Saturday, November 27, 2010
I have a bias towards those who face injustice squarely and call it out without apology. This has long been my style which both friends and foes can attest. When I recently viewed a lecture by Tim Wise to prepare for a class that I teach, I experienced a kindred spirit indeed.
I was inspired to pick up two of his more recent books to read over the Thanksgiving holiday. The first is the subject of this Baha'i Thought book review. It's called Between Barack and a Hardplace: Racism and White Denial in the Age of Obama.
This short and highly accessible book is composed of two essays. The first is entitled Barack Obama, White Denial and the Reality of Racism. This essay provides a thoughtful reflection on what the rise of Senator and now President Obama does and does not mean about racism in the United States in the early 21st century.
One part I found illuminating is the discussion of what Wise refers to as "racism 2.0". He describes it as a "newer, slicker, enlightened exceptionalism, or Racism 2.0, which holds the larger black and brown communities of our nation in low regard but is willing to carve out exceptions for those who make some whites sufficiently comfortable" (pg. 24). While I found Wise's description of Racism 2.0 a worthy contribution to contemporary discourse on what some have described as the "new racism" I would disagree with the idea that this is a new phenomenon. The idea of exceptional Negroes has coexisted with rejection of black humanity since the beginning. However, the idea that it may be emerging as the more acceptable form of racism today makes sense to me.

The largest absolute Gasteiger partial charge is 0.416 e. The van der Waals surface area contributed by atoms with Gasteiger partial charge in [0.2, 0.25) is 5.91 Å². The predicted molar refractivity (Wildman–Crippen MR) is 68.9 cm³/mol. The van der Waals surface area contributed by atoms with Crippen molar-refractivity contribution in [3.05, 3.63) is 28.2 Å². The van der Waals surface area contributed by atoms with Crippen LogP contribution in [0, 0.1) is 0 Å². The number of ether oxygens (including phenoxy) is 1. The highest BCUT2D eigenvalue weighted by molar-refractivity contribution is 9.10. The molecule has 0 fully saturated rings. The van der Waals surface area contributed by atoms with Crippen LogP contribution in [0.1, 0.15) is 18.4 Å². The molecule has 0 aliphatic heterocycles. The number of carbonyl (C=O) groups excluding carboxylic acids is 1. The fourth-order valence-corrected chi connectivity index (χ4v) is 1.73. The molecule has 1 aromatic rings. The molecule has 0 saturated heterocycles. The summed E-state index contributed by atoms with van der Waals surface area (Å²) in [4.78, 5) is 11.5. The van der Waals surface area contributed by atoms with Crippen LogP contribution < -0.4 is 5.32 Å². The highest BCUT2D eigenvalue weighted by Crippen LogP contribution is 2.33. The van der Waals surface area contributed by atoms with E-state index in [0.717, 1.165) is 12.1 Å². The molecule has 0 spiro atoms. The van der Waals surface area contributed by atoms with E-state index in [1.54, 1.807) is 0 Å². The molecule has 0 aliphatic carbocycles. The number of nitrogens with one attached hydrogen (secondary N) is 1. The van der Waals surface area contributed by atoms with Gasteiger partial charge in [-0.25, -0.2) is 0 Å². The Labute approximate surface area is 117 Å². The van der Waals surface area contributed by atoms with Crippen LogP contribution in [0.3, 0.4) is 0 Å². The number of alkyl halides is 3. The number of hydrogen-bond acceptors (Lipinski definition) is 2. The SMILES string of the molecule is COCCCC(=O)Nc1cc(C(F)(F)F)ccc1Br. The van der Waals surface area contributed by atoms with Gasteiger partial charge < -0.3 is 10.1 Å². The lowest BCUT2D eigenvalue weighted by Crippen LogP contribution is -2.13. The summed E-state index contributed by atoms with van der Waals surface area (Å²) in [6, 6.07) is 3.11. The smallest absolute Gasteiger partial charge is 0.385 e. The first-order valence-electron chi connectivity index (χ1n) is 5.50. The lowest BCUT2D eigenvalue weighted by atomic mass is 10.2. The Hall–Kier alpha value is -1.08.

Interestingly enough, Wise actually makes just such historical associations when driving home the point that the idea that racism isn't all that bad is not an idea that suddenly occurred to white Americans when they saw footage of Obama at the Democratic National Convention. This idea has been around for a long time. This section of the essay illustrates an overall strength of Wise's work, namely analysis matched with copious citations of empirical evidence to back up his claims.
Wise provides information from a variety of sources that will prove informative even for those who may already agree with much of what he has to say. Wise also "makes it plain" as Malcolm X might say and informs the reader without weighing down his prose with academic jargon. He deftly wields data and delivers a knock-out punch to the rhetoric of "post-racialism" (including that employed by Obama himself) on page after page.
The second essay is entitled The Audacity of Truth: A Call for White Responsibility. One of the things I loved about this essay was its exposure of the tendency of "personal responsibility" rhetoric to be one-sided. Wise points out that calls for blacks to assume personal responsibility for overcoming the legacy of racial discrimination (again, including those made by Obama) are rarely coupled with a call for whites to assume personal responsibility for that legacy. This essay acts as a corrective to that tendency by making just such a call to white Americans. It goes beyond admonishing whites to take personal responsibility for racism by offering specific suggestions for what that might look like. If you're white and have found yourself wondering what to "do" about racism, you might want to pick up this book and at least read the second essay.
In The Secret of Divine Civilization, 'Abdu'l-Baha wrote:
It is therefore urgent that beneficial articles and books be written, clearly and definitely establishing what the present-day requirements of the people are, and what will conduce to the happiness and advancement of society. (Abdu'l-Baha, The Secret of Divine Civilization, p. 109)
Between Barack and a Hard Place is a highly "beneficial" book that I recommend for your edification and the edification of the nation. If you have already read it, I'd love to hear your thoughts about it. If you haven't and are inspired to by this review, I'd also love to hear from you!